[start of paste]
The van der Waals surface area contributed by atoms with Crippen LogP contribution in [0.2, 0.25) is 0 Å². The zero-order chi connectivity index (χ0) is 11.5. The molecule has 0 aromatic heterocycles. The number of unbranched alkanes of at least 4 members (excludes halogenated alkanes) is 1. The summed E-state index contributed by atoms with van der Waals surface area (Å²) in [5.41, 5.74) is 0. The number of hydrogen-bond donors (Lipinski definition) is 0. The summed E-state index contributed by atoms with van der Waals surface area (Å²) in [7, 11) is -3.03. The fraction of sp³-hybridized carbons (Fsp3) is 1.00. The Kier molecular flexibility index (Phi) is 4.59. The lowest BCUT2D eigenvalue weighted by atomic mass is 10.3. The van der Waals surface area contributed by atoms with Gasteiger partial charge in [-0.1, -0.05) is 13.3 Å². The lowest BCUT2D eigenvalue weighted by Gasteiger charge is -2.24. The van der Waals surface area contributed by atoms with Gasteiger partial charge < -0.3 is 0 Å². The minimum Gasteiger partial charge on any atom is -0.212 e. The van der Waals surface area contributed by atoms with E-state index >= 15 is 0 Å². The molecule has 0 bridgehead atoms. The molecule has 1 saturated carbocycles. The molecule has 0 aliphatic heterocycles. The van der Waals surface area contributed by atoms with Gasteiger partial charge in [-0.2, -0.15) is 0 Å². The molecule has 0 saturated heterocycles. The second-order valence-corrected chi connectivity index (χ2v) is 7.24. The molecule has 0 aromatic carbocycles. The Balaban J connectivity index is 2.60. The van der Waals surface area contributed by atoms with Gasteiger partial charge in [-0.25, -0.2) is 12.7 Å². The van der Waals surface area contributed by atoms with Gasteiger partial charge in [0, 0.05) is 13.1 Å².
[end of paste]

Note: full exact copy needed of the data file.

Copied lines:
The van der Waals surface area contributed by atoms with Crippen LogP contribution in [0.2, 0.25) is 0 Å². The zero-order chi connectivity index (χ0) is 11.5. The molecule has 0 aromatic heterocycles. The number of unbranched alkanes of at least 4 members (excludes halogenated alkanes) is 1. The summed E-state index contributed by atoms with van der Waals surface area (Å²) in [5.41, 5.74) is 0. The number of hydrogen-bond donors (Lipinski definition) is 0. The summed E-state index contributed by atoms with van der Waals surface area (Å²) in [7, 11) is -3.03. The fraction of sp³-hybridized carbons (Fsp3) is 1.00. The Kier molecular flexibility index (Phi) is 4.59. The lowest BCUT2D eigenvalue weighted by atomic mass is 10.3. The van der Waals surface area contributed by atoms with Gasteiger partial charge in [-0.1, -0.05) is 13.3 Å². The lowest BCUT2D eigenvalue weighted by Gasteiger charge is -2.24. The van der Waals surface area contributed by atoms with Gasteiger partial charge < -0.3 is 0 Å². The minimum Gasteiger partial charge on any atom is -0.212 e. The van der Waals surface area contributed by atoms with E-state index >= 15 is 0 Å². The molecule has 0 bridgehead atoms. The molecule has 1 saturated carbocycles. The molecule has 0 aliphatic heterocycles. The van der Waals surface area contributed by atoms with Gasteiger partial charge in [-0.2, -0.15) is 0 Å². The molecule has 0 saturated heterocycles. The second-order valence-corrected chi connectivity index (χ2v) is 7.24. The molecule has 0 aromatic carbocycles. The Balaban J connectivity index is 2.60. The van der Waals surface area contributed by atoms with Gasteiger partial charge in [-0.25, -0.2) is 12.7 Å². The van der Waals surface area contributed by atoms with Gasteiger partial charge in [0, 0.05) is 13.1 Å².